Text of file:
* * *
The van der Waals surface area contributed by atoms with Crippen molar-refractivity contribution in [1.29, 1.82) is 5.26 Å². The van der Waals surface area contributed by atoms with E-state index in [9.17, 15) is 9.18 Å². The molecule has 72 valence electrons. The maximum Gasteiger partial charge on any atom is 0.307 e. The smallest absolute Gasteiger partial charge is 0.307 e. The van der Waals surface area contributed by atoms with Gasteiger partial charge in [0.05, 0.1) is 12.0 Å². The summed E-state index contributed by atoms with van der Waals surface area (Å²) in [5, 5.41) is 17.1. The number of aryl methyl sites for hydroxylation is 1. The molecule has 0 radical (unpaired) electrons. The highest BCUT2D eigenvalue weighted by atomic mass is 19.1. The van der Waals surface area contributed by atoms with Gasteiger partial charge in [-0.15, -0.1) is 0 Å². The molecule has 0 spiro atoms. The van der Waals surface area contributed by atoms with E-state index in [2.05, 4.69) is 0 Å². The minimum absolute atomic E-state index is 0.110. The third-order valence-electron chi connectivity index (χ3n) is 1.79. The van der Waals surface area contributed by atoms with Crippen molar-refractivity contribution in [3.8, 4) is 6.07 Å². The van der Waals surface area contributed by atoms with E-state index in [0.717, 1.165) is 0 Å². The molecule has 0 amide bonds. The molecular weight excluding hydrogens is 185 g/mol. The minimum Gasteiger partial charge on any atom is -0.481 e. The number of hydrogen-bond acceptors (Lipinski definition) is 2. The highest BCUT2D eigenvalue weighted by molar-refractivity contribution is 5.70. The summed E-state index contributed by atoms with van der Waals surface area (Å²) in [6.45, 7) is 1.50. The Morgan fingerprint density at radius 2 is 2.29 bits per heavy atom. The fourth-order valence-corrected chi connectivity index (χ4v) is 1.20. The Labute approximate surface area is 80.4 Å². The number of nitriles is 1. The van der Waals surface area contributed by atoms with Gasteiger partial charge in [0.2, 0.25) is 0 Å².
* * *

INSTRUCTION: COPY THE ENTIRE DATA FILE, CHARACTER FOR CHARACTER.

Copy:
The van der Waals surface area contributed by atoms with Crippen molar-refractivity contribution in [1.29, 1.82) is 5.26 Å². The van der Waals surface area contributed by atoms with E-state index in [9.17, 15) is 9.18 Å². The molecule has 72 valence electrons. The maximum Gasteiger partial charge on any atom is 0.307 e. The smallest absolute Gasteiger partial charge is 0.307 e. The van der Waals surface area contributed by atoms with Gasteiger partial charge in [0.05, 0.1) is 12.0 Å². The summed E-state index contributed by atoms with van der Waals surface area (Å²) in [5, 5.41) is 17.1. The number of aryl methyl sites for hydroxylation is 1. The molecule has 0 radical (unpaired) electrons. The highest BCUT2D eigenvalue weighted by atomic mass is 19.1. The van der Waals surface area contributed by atoms with Gasteiger partial charge in [-0.15, -0.1) is 0 Å². The molecule has 0 spiro atoms. The van der Waals surface area contributed by atoms with E-state index in [2.05, 4.69) is 0 Å². The minimum absolute atomic E-state index is 0.110. The third-order valence-electron chi connectivity index (χ3n) is 1.79. The van der Waals surface area contributed by atoms with Crippen molar-refractivity contribution in [3.8, 4) is 6.07 Å². The van der Waals surface area contributed by atoms with E-state index in [0.717, 1.165) is 0 Å². The molecule has 0 amide bonds. The molecular weight excluding hydrogens is 185 g/mol. The minimum Gasteiger partial charge on any atom is -0.481 e. The number of hydrogen-bond acceptors (Lipinski definition) is 2. The highest BCUT2D eigenvalue weighted by molar-refractivity contribution is 5.70. The summed E-state index contributed by atoms with van der Waals surface area (Å²) in [6.45, 7) is 1.50. The Morgan fingerprint density at radius 2 is 2.29 bits per heavy atom. The fourth-order valence-corrected chi connectivity index (χ4v) is 1.20. The Labute approximate surface area is 80.4 Å². The number of nitriles is 1. The van der Waals surface area contributed by atoms with Gasteiger partial charge in [0.2, 0.25) is 0 Å².